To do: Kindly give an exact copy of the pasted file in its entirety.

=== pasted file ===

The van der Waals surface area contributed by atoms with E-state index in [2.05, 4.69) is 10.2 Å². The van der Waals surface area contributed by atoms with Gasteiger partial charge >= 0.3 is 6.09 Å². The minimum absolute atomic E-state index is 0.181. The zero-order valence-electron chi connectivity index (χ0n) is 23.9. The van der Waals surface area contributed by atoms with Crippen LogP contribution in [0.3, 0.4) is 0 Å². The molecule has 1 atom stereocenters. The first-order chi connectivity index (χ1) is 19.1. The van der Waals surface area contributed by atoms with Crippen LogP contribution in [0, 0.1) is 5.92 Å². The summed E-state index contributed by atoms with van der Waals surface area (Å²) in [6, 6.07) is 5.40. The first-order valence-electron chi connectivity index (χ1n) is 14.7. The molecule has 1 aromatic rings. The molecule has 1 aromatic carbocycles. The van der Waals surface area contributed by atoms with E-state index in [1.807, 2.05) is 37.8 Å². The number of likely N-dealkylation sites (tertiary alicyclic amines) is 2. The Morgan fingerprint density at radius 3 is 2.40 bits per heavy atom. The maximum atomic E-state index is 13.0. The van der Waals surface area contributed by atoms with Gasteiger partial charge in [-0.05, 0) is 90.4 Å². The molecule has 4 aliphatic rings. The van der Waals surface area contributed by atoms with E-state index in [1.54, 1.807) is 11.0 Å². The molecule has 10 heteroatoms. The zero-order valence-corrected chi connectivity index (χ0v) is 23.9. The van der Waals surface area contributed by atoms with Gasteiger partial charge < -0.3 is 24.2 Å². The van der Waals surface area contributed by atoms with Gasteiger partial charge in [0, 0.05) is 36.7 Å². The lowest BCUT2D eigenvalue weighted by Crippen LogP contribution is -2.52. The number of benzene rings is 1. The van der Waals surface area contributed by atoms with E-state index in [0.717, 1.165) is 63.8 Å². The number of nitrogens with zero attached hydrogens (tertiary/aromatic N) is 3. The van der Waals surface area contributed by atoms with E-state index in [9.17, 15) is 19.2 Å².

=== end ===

The van der Waals surface area contributed by atoms with E-state index in [2.05, 4.69) is 10.2 Å². The van der Waals surface area contributed by atoms with Gasteiger partial charge >= 0.3 is 6.09 Å². The minimum absolute atomic E-state index is 0.181. The zero-order valence-electron chi connectivity index (χ0n) is 23.9. The van der Waals surface area contributed by atoms with Crippen LogP contribution in [0.3, 0.4) is 0 Å². The molecule has 1 atom stereocenters. The first-order chi connectivity index (χ1) is 19.1. The van der Waals surface area contributed by atoms with Crippen LogP contribution in [0, 0.1) is 5.92 Å². The summed E-state index contributed by atoms with van der Waals surface area (Å²) in [6, 6.07) is 5.40. The first-order valence-electron chi connectivity index (χ1n) is 14.7. The molecule has 1 aromatic rings. The molecule has 1 aromatic carbocycles. The van der Waals surface area contributed by atoms with E-state index in [1.807, 2.05) is 37.8 Å². The number of likely N-dealkylation sites (tertiary alicyclic amines) is 2. The Morgan fingerprint density at radius 3 is 2.40 bits per heavy atom. The maximum atomic E-state index is 13.0. The van der Waals surface area contributed by atoms with Gasteiger partial charge in [-0.05, 0) is 90.4 Å². The molecule has 4 aliphatic rings. The van der Waals surface area contributed by atoms with E-state index in [1.54, 1.807) is 11.0 Å². The molecule has 10 heteroatoms. The zero-order valence-corrected chi connectivity index (χ0v) is 23.9. The van der Waals surface area contributed by atoms with Gasteiger partial charge < -0.3 is 24.2 Å². The van der Waals surface area contributed by atoms with Gasteiger partial charge in [0, 0.05) is 36.7 Å². The lowest BCUT2D eigenvalue weighted by Crippen LogP contribution is -2.52. The number of benzene rings is 1. The van der Waals surface area contributed by atoms with E-state index in [0.717, 1.165) is 63.8 Å². The number of nitrogens with zero attached hydrogens (tertiary/aromatic N) is 3. The van der Waals surface area contributed by atoms with E-state index in [9.17, 15) is 19.2 Å².